Mark Recchi will retire a champion, having hoisted the Stanley cup for the third time in his long NHL career. Sadly, none of those came with the Flyers despite two memorable tenures in Philadelphia. Puck Daddy ran a feature that included perspectives from each of Recchi's NHL homes, even the small ones, and our own Rev contributed the Flyers portion. Here's Rev's portion, and a link to the rest of the post back at Puck Daddy. Definitely worth a look at the others, especially if you remember his time here well.
There are certain iconic numbers in Flyers history. Say the numbers 1, 2, 16, and 88 to a Flyers fan and it'll immediately trigger a response of Bernie, Howe, Clarke, and Lindros. Without question, all four players are associated with the Flyers. What may surprise you, considering the fact that over the course of his career he played for six other teams, is that Mark Recchi appeared in more games in the orange and black than all of the names listed above save for Clarke.
For a generation of Flyers fans, the image of Recchi wearing the No. 8 jersey and darting down the right wing while rocking a visor is just as iconic. The casual fan may not immediately think of Recchi as a Flyer, but in addition to appearing in 602 games in the orange and black he still holds the franchise record for points in a season with 123 (50 goals, 73 assists) back in 1992-93.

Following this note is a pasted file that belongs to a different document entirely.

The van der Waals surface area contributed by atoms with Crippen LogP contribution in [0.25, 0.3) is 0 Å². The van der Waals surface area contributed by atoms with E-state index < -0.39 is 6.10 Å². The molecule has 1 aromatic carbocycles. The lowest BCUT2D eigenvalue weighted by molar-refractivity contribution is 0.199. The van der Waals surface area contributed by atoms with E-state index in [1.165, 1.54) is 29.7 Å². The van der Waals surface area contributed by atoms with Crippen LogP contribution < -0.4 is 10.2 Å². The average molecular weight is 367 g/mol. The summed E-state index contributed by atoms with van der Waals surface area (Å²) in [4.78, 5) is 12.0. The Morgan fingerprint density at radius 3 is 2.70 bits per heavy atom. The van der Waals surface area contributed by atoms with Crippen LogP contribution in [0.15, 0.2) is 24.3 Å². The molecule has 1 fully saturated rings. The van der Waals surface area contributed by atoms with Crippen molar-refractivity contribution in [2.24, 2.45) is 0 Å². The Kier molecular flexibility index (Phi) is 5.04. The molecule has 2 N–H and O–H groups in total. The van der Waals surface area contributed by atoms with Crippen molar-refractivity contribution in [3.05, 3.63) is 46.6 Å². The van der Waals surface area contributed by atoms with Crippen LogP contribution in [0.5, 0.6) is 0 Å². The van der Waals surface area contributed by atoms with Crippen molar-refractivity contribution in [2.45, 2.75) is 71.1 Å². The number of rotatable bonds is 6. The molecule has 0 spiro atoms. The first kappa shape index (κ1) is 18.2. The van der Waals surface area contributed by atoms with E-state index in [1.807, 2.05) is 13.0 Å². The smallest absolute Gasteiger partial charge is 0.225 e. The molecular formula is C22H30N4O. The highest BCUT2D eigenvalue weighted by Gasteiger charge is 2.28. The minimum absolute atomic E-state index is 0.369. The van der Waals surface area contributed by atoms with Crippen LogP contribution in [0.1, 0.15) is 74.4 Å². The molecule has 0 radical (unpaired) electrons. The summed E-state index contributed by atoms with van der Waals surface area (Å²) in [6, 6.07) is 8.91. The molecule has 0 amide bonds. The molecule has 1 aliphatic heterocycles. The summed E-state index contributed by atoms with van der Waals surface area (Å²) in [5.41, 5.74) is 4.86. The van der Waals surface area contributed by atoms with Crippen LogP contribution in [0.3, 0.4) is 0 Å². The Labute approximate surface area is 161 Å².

It could be argued that over a period of 15 years Recchi had as much influence on the fortunes of the franchise as any player. In the early 90's, as a member of the "Crazy Eights" line (along with Lindros and Brent Fedyk), he helped to right the ship of a floundering franchise. He was later shipped to Montreal in exchange for franchise cornerstones John LeClair and Eric Desjardins. After being reacquired during the 1998-99 season he helped to lead the Flyers to Game 7's in the 2000 and 2004 Eastern Conference Finals.
I can't say there was a signature Recchi play or goal from his time as a Flyer. For me it was his ridiculous consistency. It was his pitter-patter skating style as he'd elude a defenseman looking to close down his angle as he crossed the blue line. Twenty years from now you could slap on a tape of Recchi wearing a Carolina Hurricanes jersey (which he wore for all of 20 regular season games) skating down the wing and I could pick him out in no time. It was his willingness to go into the corner at full speed and use his low center of gravity to separate his man from the puck. It was that patented right-to-left move where he'd dip the shoulder and somehow get off a ridiculous wrist shot.
Despite winning three Stanley Cup rings with three separate conference rivals he'll always be appreciated by Flyers fans.
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